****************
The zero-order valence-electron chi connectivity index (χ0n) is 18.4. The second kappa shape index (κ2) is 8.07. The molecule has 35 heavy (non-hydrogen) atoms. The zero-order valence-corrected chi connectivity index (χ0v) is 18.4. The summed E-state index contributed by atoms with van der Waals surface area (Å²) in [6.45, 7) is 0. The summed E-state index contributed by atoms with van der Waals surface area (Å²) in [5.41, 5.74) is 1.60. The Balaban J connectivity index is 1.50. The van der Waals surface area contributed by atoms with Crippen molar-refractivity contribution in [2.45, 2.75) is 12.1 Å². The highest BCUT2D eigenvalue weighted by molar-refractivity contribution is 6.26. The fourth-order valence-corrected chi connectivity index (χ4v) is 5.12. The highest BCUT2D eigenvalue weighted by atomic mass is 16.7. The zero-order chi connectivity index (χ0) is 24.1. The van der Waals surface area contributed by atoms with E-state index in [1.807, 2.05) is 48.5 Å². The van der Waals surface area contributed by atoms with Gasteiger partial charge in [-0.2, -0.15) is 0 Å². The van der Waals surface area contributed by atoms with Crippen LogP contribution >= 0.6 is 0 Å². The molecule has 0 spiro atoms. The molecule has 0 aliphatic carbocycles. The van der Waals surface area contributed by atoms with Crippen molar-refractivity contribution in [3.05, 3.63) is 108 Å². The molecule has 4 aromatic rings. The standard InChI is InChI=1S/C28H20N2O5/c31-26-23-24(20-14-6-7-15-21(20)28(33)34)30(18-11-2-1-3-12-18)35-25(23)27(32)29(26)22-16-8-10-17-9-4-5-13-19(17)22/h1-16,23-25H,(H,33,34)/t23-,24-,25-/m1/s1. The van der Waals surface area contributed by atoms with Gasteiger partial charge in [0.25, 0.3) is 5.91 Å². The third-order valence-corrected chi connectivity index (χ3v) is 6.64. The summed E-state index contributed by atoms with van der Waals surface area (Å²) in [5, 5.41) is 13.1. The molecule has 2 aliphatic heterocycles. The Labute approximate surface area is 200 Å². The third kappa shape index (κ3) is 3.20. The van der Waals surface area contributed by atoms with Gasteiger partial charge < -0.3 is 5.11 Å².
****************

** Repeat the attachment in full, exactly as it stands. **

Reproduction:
The zero-order valence-electron chi connectivity index (χ0n) is 18.4. The second kappa shape index (κ2) is 8.07. The molecule has 35 heavy (non-hydrogen) atoms. The zero-order valence-corrected chi connectivity index (χ0v) is 18.4. The summed E-state index contributed by atoms with van der Waals surface area (Å²) in [6.45, 7) is 0. The summed E-state index contributed by atoms with van der Waals surface area (Å²) in [5.41, 5.74) is 1.60. The Balaban J connectivity index is 1.50. The van der Waals surface area contributed by atoms with Crippen molar-refractivity contribution in [2.45, 2.75) is 12.1 Å². The highest BCUT2D eigenvalue weighted by molar-refractivity contribution is 6.26. The fourth-order valence-corrected chi connectivity index (χ4v) is 5.12. The highest BCUT2D eigenvalue weighted by atomic mass is 16.7. The zero-order chi connectivity index (χ0) is 24.1. The van der Waals surface area contributed by atoms with E-state index in [1.807, 2.05) is 48.5 Å². The van der Waals surface area contributed by atoms with Gasteiger partial charge in [-0.2, -0.15) is 0 Å². The van der Waals surface area contributed by atoms with Crippen LogP contribution >= 0.6 is 0 Å². The molecule has 0 spiro atoms. The molecule has 0 aliphatic carbocycles. The van der Waals surface area contributed by atoms with Crippen molar-refractivity contribution in [3.05, 3.63) is 108 Å². The molecule has 4 aromatic rings. The standard InChI is InChI=1S/C28H20N2O5/c31-26-23-24(20-14-6-7-15-21(20)28(33)34)30(18-11-2-1-3-12-18)35-25(23)27(32)29(26)22-16-8-10-17-9-4-5-13-19(17)22/h1-16,23-25H,(H,33,34)/t23-,24-,25-/m1/s1. The van der Waals surface area contributed by atoms with Gasteiger partial charge in [0.25, 0.3) is 5.91 Å². The third-order valence-corrected chi connectivity index (χ3v) is 6.64. The summed E-state index contributed by atoms with van der Waals surface area (Å²) in [5, 5.41) is 13.1. The molecule has 2 aliphatic heterocycles. The Labute approximate surface area is 200 Å². The third kappa shape index (κ3) is 3.20. The van der Waals surface area contributed by atoms with Gasteiger partial charge < -0.3 is 5.11 Å².